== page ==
What is an entity? Definition and meaning
In the world of business and finance, an entity is an individual, company, partnership, association, club, cooperative that has a legal and separately identifiable existence. For example, if you own 100% of the shares of a commercial enterprise, even though it is your company, it is a different entity from you as far as the law and the government’s tax department are concerned.
Legal entities have the legal capacity to enter into contracts or agreements, incur and pay debts, pay taxes, assume obligations, sue and be sued in their own right, and be held responsible for their actions. Economic entities are regarded by economists as consumers.
There are two main types of entities:
- For profit: Their goal is to generate a profit. There are two main types – people based and capital based.
- Not for profit (non-profit): Their goal is to have a specific impact.
A business entity is one that is formed and administered – according to commercial law – in order to engage in charitable work, business activities, or other permitted activities. In most cases, business entities are set up to sell a product or provide a service.
As far as regulations, taxation and liability are concerned, a subsidiary is a distinct legal entity, unlike a division, which is a business that is fully integrated within the main company.
In non-business terms, the word refers to a real thing, a being – something that exists. In order to be one all it has to do is to exist – to be. The word also signifies separateness from other things that exist – from other existences.
It is a thing that has individual, definite existence outside or within our minds – anything real in itself.
Entities are described as follows by the Cambridge Dictionary:
“Something that exists apart from other things, having its own independent existence.”
In engineering and computer programming, an entity is a unit – the term is used to identify it as such. It could be any object in the system that we want to model and store information about. This could be something abstract, such as an idea, or concrete, but it has no ready name or label.
Christopher Alexander, a widely influential architect and design theorist and emeritus professor at the University of California, Berkeley, once said: “In short, no pattern is an isolated entity. Each pattern can exist in the world only to the extent that is supported by other patterns: the larger patterns in which it is embedded, the patterns of the same size that surround it, and the smaller patterns which are embedded in it.”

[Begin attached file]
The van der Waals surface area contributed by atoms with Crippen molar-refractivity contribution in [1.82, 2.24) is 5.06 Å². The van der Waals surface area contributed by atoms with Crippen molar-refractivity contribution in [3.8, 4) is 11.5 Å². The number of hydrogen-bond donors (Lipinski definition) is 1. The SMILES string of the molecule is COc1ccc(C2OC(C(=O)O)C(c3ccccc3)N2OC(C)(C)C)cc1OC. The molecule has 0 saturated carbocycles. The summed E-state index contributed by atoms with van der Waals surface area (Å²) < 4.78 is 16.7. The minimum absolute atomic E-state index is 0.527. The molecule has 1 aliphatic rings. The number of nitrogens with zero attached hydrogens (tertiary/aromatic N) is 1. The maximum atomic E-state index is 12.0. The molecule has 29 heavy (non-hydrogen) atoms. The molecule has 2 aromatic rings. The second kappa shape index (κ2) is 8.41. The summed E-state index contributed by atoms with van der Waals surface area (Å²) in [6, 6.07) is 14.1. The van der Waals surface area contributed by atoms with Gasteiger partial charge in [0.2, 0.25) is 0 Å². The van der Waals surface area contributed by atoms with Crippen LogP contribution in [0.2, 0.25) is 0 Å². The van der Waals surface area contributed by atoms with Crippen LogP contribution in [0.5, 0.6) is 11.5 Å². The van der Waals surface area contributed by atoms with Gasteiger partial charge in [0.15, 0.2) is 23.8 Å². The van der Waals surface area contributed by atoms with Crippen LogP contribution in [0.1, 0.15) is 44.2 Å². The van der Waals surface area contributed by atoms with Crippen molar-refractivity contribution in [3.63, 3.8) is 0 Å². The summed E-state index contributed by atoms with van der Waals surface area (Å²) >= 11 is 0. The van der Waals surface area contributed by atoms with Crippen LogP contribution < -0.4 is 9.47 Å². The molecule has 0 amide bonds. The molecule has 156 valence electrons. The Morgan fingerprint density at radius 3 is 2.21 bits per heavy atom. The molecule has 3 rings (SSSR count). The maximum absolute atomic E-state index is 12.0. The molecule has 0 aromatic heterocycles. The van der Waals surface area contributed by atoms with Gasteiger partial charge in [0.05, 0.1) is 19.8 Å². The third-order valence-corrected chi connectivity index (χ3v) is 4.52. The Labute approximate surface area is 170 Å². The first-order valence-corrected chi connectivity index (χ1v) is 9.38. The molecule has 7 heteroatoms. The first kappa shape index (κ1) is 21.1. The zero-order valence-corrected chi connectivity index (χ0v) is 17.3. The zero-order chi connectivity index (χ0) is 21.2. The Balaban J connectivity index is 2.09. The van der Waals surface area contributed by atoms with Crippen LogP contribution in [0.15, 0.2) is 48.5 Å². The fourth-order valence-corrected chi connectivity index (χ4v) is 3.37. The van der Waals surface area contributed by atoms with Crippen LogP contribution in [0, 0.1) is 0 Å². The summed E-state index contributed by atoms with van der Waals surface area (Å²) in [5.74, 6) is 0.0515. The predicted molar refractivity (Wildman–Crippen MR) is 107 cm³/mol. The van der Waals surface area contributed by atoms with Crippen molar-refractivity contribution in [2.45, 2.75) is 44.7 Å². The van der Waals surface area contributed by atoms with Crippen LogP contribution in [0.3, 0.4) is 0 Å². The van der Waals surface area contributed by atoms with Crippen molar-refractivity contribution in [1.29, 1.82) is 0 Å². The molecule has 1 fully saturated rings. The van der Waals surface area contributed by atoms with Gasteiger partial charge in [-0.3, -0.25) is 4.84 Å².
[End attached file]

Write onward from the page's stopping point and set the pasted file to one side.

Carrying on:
In computer games it is a dynamic object such as a non-player character or item.
Anything that is as yet unnamed and we are not sure how to refer to it may be described as an entity, as in: “As I approached the top of the hill, the entity rose into the night sky, glowing brightly and making an eerie humming noise. Then it flew straight up at incredible speed and disappeared above the clouds.”
What is a financing entity?
In the world of insurance, a financing entity is any party that has direct ownership of a specific policy or certificate that is the subject of a settlement contract. He, she or it (if it is a company) has a written arrangement with at least one licensed settlement supplier for financing the acquisition of a number of settlement contracts.
In insurance, the term may refer to lenders, underwriters, placement agents, or the buyer of a policy from a settlement provider.
More generally, but still in a business/finance context, the financing entity may be the party in a financing arrangement. Financing and financed entities represent two key parties in a financing arrangement.
SuperBrokers.ca made the following comment regarding financing entities:
“The entity that has ownership of a policy or settlement contract. A financing entity can include a placement agent, a lender, an underwriter, or any other type of entity.”
The word can be traced back in the English language to the 1590s. It came from Late Latin (nominative: entitas), from ‘ens’ (genetive: entis) meaning ‘a thing’.